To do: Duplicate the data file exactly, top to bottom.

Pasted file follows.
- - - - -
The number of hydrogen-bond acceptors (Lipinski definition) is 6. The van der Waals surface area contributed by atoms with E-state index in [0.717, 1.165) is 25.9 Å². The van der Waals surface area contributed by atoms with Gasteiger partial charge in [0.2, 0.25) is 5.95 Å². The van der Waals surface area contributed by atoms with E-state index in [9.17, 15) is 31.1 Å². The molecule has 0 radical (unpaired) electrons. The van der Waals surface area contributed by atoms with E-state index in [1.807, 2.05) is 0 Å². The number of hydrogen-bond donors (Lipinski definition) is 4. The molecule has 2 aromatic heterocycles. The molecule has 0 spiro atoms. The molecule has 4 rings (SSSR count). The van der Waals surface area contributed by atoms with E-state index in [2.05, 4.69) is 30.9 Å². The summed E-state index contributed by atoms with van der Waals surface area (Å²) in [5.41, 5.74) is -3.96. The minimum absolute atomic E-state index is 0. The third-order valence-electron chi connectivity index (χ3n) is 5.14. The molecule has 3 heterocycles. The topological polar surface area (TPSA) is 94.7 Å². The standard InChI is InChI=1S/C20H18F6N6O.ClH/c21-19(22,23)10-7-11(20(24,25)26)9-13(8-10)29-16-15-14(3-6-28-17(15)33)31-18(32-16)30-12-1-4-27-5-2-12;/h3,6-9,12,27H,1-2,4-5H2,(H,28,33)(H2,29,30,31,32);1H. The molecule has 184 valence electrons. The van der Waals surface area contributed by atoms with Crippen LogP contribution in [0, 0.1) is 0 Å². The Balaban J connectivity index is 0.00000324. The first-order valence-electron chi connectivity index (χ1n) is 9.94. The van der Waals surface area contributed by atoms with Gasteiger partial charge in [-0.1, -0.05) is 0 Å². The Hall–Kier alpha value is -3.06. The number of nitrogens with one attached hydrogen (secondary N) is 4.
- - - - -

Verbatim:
The number of hydrogen-bond acceptors (Lipinski definition) is 6. The van der Waals surface area contributed by atoms with E-state index in [0.717, 1.165) is 25.9 Å². The van der Waals surface area contributed by atoms with Gasteiger partial charge in [0.2, 0.25) is 5.95 Å². The van der Waals surface area contributed by atoms with E-state index in [9.17, 15) is 31.1 Å². The molecule has 0 radical (unpaired) electrons. The van der Waals surface area contributed by atoms with E-state index in [1.807, 2.05) is 0 Å². The number of hydrogen-bond donors (Lipinski definition) is 4. The molecule has 2 aromatic heterocycles. The molecule has 0 spiro atoms. The molecule has 4 rings (SSSR count). The van der Waals surface area contributed by atoms with E-state index in [2.05, 4.69) is 30.9 Å². The summed E-state index contributed by atoms with van der Waals surface area (Å²) in [5.41, 5.74) is -3.96. The minimum absolute atomic E-state index is 0. The third-order valence-electron chi connectivity index (χ3n) is 5.14. The molecule has 3 heterocycles. The topological polar surface area (TPSA) is 94.7 Å². The standard InChI is InChI=1S/C20H18F6N6O.ClH/c21-19(22,23)10-7-11(20(24,25)26)9-13(8-10)29-16-15-14(3-6-28-17(15)33)31-18(32-16)30-12-1-4-27-5-2-12;/h3,6-9,12,27H,1-2,4-5H2,(H,28,33)(H2,29,30,31,32);1H. The molecule has 184 valence electrons. The van der Waals surface area contributed by atoms with Crippen LogP contribution in [0, 0.1) is 0 Å². The Balaban J connectivity index is 0.00000324. The first-order valence-electron chi connectivity index (χ1n) is 9.94. The van der Waals surface area contributed by atoms with Gasteiger partial charge in [-0.1, -0.05) is 0 Å². The Hall–Kier alpha value is -3.06. The number of nitrogens with one attached hydrogen (secondary N) is 4.